✪ I’m currently half way through Derren Brown: Happy – Why More or Less Everything is Absolutely Fine .
Honestly, I’m struggling. I was compelled to buy it after the sample chapter brilliantly slammed The Secret, and there is very much good within – but it is so rambling and discursive that I can’t keep track of where I’m at. I’m totally down with the principles, and I’m enjoying learning more about stoicism, but this really, really, desperately needed a good editor (and a whole lot of culling).

Unusually, I’ve got three partially read books which I keep moving away from and sporadically coming back to:

Derren Brown: Happy – Why More or Less Everything is Absolutely Fine. I mentioned in October that I was struggling through this. To my surprise I actually did put it down (generally I just try to plow through). I pick it up occasionally, read a couple of pages or a chapter and let it lie fallow again. It is pretty hard going and should be used as an example of the need for brevity. I’m close to abandoning. 66% completed.

Chade-Meng Tan: Joy on Demand – The Art of Discovering the Happiness Within. This can be really kind of corny – particularly the cartoons. It’s not awful and has good insights, but I’m struggling a little to engage with the text. I pick up and read bits here and there. I feel like this will take me a long time. 34% completed.

Willard Spiegelman: Senior Moments – Looking Back, Looking Ahead. Definitely won’t be to everyone’s taste, but I like this very much. The the virtual memories podcast episode is worth a listen to gauge whether it will be to your taste. The podcasts I listen to are all American and one thing I adore about them is the exposure to the huge variety of American accents. I had no idea such diversity existed because I grew up hearing GenericTVAmerican. I guess Spiegelman would be WellEducatedEastCoastWellOff – it delights me! I’m savouring. 74% completed.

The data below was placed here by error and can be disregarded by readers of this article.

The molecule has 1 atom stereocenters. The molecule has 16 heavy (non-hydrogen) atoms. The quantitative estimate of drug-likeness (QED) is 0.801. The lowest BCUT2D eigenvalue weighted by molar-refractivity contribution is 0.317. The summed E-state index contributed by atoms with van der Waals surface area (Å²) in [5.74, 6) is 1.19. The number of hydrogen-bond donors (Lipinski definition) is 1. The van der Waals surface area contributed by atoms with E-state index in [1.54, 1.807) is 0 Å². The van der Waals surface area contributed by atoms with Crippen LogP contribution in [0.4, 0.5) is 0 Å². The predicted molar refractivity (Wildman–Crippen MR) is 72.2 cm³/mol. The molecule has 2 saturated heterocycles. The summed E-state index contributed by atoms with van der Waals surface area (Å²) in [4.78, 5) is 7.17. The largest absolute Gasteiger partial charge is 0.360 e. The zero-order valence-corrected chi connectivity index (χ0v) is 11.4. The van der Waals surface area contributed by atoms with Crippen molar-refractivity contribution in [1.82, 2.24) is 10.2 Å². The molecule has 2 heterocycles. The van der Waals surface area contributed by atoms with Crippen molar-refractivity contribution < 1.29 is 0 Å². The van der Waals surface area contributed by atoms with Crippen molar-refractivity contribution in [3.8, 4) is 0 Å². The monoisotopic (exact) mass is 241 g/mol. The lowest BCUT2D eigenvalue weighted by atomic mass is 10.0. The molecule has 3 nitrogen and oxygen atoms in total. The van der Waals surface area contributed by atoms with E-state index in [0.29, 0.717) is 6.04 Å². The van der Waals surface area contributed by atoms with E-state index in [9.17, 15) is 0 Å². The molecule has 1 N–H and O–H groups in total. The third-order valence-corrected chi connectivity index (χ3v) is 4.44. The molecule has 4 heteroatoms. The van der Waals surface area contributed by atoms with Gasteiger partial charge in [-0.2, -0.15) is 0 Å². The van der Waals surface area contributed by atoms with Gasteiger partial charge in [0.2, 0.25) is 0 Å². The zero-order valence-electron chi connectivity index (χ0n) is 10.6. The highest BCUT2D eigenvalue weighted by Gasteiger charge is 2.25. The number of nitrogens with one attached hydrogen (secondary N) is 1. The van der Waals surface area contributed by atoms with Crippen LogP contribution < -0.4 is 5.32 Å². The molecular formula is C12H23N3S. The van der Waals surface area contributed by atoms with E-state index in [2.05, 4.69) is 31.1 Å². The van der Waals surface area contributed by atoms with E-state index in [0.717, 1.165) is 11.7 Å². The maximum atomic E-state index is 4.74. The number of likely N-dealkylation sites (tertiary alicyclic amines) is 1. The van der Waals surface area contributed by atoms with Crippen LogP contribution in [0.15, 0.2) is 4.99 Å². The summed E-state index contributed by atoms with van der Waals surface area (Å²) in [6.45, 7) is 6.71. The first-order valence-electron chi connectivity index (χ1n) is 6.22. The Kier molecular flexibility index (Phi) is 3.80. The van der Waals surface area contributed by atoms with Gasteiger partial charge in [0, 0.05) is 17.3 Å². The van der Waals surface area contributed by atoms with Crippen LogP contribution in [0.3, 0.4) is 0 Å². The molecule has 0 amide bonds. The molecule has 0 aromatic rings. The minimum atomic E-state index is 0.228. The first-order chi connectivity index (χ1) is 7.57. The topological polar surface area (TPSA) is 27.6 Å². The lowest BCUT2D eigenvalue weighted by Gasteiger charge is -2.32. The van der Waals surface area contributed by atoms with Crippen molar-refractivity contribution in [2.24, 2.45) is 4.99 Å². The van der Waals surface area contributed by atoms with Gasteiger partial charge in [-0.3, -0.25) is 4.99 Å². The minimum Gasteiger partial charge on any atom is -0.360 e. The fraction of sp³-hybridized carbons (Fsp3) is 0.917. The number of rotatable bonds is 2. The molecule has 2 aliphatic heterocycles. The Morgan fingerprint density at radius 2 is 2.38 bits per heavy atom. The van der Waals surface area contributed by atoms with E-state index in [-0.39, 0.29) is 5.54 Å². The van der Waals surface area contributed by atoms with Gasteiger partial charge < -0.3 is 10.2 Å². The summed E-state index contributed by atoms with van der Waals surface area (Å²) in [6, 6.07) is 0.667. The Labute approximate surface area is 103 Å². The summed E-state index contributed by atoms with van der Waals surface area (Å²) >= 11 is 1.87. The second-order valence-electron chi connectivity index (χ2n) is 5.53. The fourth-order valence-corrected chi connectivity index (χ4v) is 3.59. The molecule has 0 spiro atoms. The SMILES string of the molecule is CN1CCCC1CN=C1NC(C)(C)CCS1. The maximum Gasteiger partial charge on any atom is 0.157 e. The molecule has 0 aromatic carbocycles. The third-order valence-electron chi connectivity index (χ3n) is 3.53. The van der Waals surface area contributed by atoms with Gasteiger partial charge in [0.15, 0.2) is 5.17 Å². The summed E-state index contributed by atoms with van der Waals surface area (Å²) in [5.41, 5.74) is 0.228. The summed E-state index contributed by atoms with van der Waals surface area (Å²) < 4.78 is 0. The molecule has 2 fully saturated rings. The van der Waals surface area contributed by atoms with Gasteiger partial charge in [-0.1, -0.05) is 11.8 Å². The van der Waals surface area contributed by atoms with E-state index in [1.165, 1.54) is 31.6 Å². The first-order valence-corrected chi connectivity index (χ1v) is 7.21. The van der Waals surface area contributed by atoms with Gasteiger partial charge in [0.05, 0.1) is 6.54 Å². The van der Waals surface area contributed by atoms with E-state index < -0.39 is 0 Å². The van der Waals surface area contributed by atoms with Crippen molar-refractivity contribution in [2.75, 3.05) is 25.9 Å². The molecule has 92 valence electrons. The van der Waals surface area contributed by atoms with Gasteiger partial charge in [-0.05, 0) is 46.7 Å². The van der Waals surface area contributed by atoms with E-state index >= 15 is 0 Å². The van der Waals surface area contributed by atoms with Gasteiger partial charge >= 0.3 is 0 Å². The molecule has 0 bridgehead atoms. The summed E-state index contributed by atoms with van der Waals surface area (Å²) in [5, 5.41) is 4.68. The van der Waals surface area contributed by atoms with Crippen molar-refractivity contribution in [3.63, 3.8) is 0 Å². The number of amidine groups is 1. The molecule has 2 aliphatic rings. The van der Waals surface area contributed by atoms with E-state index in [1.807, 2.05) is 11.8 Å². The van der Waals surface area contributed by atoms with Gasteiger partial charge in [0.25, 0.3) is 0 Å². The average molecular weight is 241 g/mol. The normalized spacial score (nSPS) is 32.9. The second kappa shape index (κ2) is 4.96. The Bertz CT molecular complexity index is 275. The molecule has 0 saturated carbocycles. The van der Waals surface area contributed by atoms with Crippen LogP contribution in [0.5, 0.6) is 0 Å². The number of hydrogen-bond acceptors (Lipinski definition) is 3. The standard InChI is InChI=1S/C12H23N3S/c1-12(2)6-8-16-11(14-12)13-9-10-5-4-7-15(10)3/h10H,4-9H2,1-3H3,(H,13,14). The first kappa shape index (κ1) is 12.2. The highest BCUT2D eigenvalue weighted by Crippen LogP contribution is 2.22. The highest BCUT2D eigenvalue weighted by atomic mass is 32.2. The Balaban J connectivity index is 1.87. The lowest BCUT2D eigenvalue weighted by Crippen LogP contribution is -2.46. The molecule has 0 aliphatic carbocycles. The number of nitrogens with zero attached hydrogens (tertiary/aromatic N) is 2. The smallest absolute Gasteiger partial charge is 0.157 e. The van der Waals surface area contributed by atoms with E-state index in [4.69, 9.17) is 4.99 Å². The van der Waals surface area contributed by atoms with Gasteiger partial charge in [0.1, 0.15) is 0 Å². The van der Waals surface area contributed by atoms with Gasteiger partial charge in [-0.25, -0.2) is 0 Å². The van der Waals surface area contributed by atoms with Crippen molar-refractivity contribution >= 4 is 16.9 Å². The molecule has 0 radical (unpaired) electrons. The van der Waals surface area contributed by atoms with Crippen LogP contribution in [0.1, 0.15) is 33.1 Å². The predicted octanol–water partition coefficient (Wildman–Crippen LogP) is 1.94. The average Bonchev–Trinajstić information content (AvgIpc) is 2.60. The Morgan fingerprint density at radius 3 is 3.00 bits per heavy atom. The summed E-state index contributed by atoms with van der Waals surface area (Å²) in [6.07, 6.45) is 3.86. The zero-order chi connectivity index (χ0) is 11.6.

Then there were the memoirs to keep me motivated through the first week of not drinking. There are a lot out there and I read many, many sample chapters from books in this genre which I would not recommend at all!

Jill Stark: High Sobriety – my year without booze. I remember being really taken by the her article in The Sydney Morning Herald in 2011. I’d had no idea this had morphed into a book. This was a pretty good examination of the drinking culture in Australia. My favourite of the ones I read.

Lucy Rocca: Glass Half Full – A Positive Journey to Living Alcohol-Free. Not bad, not great – very cheerful. Couldn’t entirely relate to the author’s experiences – but at $3.69 I’m not complaining.

Sarah Turner, Lucy Rocca: The Sober Revolution – Calling Time on Wine O’Clock. Again not bad, not great. A fair bit of it was repeated from Glass Half Full. Again I often couldn’t relate. Again $3.69 – no complaints.

Rebecca Weller: A Happier Hour. Maybe it’s just the Australian drinkers I relate to? The author can periodically verge on the annoying (and is all about the monetising), but I quite liked it.

Jenna Hollenstein: Drinking to Distraction. Ended up being more a “how I became a buddhist” memoir. Another one I couldn’t really engage with. Another that wasn’t really awful, and another inexpensive one, so again can’t complain.

I think I’m thankfully totally done with the Sobriety Memoirs!


Then there were a bunch (probably about 10) sample chapters of self-improvement type books – all discarded and deleted.

And I’m pretty sure I really don’t want to read eat, pray, love


Then it back to some of the books I bought in the kindle sale back in July.

I blame having a rotten cold for some of my further purchasing decisions!

Melodie Johnson Howe: Mother Shadow (An LA Murder Mystery). I started off not really liking this much at all. It’s a really pretty average, bog standard mystery but by the end of it I’d bought the next in the series (of 2). Not because I was hooked, but just because I was interested to see where it was going to go …

Melodie Johnson Howe: Beauty Dies. Pretty standard detective fiction, not terrible, but I can’t say that I’d recommend. And then started on the next series: